On 4th May the Government announced a package of measures aimed at supporting students and the HE sector. There is a web link to the Government measures here and the full statement can be accessed here.

There is no mention of any housing or accommodation issues in either of these announcements but the measures clearly envisage the next academic year progressing with considerable detail on admissions.

Not in the statement, but widely reported by the press, was that students would receive loans as normal, whether or not they were being taught on line or by physically attending institutions. Although this will be of comfort to universities it provides little comfort for accommodation providers who are unlikely to have any clear idea of residential need and the timings of that until more detailed information is made available by the Government in respect of the Covid 19 lock-down exit plans.

Some of the measures announced include:

Stabilising Admissions
This is a form of student number control but allows for some growth to reflect demographic change and local expansion.

is developing a new, personalised Clearing system for students this summer. The A level result day has been confirmed as Thursday 13th August 2020.

Tuition Fee Loan Payments

The Student Loans Company will bring forward tuition fee payments to universities, expected to be worth £2.6bn, to help cash flow. This will not affect the loan liability, amount of interest charged to students or the timing of their maintenance loan payments.

International Education Strategy

DfE and DIT Ministers will chair a group, including key sector representatives, to consider how the can be updated to respond to the impact of the coronavirus outbreak.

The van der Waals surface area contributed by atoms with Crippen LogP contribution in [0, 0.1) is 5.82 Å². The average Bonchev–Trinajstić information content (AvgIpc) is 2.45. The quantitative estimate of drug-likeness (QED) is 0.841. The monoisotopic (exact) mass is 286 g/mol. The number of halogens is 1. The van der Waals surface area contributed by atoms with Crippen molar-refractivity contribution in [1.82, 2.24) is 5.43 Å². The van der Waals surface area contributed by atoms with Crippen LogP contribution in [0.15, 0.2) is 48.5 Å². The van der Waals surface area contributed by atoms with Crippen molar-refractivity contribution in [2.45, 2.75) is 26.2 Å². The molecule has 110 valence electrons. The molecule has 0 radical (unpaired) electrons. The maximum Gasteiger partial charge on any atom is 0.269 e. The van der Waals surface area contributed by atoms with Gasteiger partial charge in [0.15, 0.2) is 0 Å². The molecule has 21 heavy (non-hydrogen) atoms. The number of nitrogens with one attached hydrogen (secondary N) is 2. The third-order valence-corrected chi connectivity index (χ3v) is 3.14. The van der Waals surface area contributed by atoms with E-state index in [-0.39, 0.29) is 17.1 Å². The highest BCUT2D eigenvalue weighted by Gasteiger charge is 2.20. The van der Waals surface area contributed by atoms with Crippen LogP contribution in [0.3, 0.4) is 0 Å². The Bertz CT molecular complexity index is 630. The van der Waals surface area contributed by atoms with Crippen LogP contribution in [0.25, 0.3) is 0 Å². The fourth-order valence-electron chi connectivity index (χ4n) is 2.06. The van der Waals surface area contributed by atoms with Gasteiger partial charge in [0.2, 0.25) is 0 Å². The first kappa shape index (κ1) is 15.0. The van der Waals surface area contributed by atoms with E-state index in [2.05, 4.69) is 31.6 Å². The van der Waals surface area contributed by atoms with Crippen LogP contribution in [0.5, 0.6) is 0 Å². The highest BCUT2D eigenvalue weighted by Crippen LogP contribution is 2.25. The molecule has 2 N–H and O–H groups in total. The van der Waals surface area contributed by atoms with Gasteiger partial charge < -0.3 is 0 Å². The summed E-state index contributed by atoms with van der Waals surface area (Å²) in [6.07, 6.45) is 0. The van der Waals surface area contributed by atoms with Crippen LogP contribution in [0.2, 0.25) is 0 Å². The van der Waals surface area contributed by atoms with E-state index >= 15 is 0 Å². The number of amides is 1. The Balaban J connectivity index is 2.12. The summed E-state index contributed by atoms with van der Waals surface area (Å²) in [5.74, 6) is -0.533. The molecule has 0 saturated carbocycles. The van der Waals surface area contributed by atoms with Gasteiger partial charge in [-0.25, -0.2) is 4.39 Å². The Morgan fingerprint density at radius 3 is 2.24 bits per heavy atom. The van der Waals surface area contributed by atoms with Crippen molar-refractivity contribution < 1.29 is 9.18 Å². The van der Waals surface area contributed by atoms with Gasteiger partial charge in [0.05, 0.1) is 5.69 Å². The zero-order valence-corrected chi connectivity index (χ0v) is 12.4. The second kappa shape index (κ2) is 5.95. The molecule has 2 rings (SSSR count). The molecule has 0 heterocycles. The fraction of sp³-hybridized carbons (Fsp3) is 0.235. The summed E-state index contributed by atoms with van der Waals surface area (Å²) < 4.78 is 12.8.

• the temporary student number controls announced is not expected to have any significant effect on recruitment and 5% growth has been allowed for
  • there have been a number of press stories about home students being reluctant to go away to University but there is little evidence to support this and the general expectation is that the number of home undergraduate students attending University will increase
  • there is some evidence that home postgraduate student numbers will increase as many students are persuaded by their previous institution to remain and undertake a postgraduate degree (some lower fee offers have been made) and this would increase residential requirements from home postgraduates
  • estimates still vary about the fall in international student numbers but informed opinion is now if the view that this is likely to be nearer a 50% reduction than an 80% reduction.


Suppliers’ thoughts are now turning to the effects of the pandemic on the forthcoming academic year and any disruption that may be caused to the normal lettings cycle.

There is no information about what is happening to the coming academic year and no decisions have been made within DfE or OfS about this. When those decisions are made they will appear here.

Most universities are planning to start their term in late September or early October. Some are planning a staggered start to the academic year (although normally first year students start earlier than returning students). Most universities are planning a mix of actual and virtual on-line teaching in case social distancing is still in force.

Some universities may start the year later than planned with freshers’ weeks not taking place at all. The compression of the academic year by a few weeks is possible, or students could study beyond June in 2020 for a couple of weeks but the loss of the first term would badly damage both the academic and social curriculum of new students.

Whatever happens, some disruption of the next residential year may take place, although its extend is not known and is unlikely to be known until mid-June when decisions are likely to be taken.

Because social distancing is likely to remain this will mean that accommodation operators will need to make a number on ongoing adjustments to maintain this: things will not simply “go back to normal”. Considerable thought is being given to this both within the University and the private sector and further information will be provided about this as things develop.